Date of Award
Doctor of Philosophy (PhD)
STEM Education & Professional Studies
Instructional Design and Technology
Simulations have become increasingly popular in many contexts, particularly for performance optimization, testing, and safety (Aldrich, 2003). By nature, simulations immerse the learner in an environment that is an approximate imitation of the situation or process to be learned (Baek, 2009). In the literature, there is a lack of qualitative research on the perceptions of learners regarding the use of failure-based learning in simulations. The idea of learning through failure experiences is not a new concept, yet, to date, no instructional design models have discussed how to employ failure strategically within education (Tawfik, Rong, & Choi, 2015).
This study utilized Tawfik et al.’s (2015) unified model of failure and learning systems design to create a drone flight simulation designed to focus on safely operating a drone while capturing high-quality aerial videography. Data collection included semi-structured interviews with 16 licensed drone pilots. This study illuminates the pilots’ perceptions and understanding about employing a failure-based learning model in a drone flight training simulation. Key findings from a thematic analysis of the interviews were that learners find value in experiencing and learning from failure and that the failure experiences led to increased self-confidence and intrinsic motivation.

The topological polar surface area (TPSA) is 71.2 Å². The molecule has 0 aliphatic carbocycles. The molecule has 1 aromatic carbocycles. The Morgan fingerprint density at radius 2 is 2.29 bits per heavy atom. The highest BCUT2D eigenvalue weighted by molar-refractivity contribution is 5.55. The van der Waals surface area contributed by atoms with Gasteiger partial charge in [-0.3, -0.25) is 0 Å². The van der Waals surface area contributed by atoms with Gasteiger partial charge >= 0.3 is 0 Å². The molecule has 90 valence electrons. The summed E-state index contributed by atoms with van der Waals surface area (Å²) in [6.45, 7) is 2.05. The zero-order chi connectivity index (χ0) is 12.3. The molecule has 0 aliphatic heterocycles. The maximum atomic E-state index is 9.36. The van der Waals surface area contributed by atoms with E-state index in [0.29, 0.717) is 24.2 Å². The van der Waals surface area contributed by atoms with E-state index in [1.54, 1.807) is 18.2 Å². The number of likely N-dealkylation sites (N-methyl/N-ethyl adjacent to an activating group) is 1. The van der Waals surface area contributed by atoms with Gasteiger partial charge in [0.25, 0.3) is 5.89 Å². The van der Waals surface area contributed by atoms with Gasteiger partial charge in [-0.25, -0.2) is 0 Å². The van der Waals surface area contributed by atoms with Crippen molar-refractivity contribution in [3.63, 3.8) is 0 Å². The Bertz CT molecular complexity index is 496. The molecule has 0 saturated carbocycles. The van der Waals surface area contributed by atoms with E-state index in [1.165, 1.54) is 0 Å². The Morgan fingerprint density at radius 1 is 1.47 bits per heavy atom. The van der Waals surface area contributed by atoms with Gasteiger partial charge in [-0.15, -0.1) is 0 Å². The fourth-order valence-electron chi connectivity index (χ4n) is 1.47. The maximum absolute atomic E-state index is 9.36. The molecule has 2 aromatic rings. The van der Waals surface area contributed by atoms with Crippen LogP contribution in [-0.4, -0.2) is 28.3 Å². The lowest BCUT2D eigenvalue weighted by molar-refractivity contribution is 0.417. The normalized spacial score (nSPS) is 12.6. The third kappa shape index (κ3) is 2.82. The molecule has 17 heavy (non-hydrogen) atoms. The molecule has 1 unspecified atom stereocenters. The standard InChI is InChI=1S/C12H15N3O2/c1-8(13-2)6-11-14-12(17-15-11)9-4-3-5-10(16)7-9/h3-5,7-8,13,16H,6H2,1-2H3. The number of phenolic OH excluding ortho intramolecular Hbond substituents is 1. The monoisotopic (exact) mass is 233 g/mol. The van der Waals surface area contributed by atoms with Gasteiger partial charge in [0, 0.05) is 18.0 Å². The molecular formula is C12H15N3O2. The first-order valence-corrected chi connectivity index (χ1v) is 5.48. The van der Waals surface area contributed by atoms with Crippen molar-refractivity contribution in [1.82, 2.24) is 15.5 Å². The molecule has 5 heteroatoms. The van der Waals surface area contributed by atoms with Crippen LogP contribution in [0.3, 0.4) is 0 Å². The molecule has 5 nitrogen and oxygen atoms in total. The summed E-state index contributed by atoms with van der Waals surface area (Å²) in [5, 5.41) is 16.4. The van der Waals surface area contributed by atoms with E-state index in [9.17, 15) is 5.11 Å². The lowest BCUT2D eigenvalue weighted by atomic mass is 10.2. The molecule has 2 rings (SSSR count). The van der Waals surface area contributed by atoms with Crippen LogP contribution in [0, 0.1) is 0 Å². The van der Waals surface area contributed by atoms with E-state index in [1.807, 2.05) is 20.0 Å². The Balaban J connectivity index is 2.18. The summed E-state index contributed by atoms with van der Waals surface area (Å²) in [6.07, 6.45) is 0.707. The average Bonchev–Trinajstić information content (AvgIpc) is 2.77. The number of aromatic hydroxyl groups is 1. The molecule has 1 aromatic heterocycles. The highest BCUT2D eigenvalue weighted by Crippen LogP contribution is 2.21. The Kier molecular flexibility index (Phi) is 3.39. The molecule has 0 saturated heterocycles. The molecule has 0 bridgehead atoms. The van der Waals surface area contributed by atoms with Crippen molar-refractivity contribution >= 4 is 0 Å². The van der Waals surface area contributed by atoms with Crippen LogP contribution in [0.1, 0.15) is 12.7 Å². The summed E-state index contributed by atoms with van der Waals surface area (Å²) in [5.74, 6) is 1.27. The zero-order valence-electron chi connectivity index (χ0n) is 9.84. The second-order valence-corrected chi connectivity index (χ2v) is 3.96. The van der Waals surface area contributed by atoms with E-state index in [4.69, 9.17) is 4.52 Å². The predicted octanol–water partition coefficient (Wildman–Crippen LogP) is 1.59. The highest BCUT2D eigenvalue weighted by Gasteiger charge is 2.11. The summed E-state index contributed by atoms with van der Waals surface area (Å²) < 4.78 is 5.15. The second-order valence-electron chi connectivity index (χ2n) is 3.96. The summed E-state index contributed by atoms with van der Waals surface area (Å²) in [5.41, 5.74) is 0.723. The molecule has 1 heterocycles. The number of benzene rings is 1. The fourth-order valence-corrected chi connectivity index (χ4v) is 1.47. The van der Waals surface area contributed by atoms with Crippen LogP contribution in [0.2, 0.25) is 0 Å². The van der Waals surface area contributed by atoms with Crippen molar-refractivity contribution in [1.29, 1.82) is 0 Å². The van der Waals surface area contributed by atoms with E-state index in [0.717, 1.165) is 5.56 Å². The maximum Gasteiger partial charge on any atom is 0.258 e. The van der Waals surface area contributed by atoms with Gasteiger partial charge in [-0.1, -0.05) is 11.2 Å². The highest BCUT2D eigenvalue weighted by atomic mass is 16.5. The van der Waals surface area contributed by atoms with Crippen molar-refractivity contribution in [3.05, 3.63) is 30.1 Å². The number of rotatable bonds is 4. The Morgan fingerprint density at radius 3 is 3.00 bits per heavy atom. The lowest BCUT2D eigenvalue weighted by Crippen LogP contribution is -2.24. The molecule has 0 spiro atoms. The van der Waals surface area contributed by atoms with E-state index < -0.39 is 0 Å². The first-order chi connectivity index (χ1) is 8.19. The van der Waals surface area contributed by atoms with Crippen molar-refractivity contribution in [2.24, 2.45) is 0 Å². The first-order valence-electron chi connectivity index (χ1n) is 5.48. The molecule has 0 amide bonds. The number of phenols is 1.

"Towards Failure-Based Instructional Design: A Phenomenological Study of the Perceptions of Drone Pilots About the Use of Simulations to Promote Failure-Based Learning"
(2021). Doctor of Philosophy (PhD), Dissertation, STEM Education & Professional Studies, Old Dominion University, DOI: 10.25777/08y3-vp79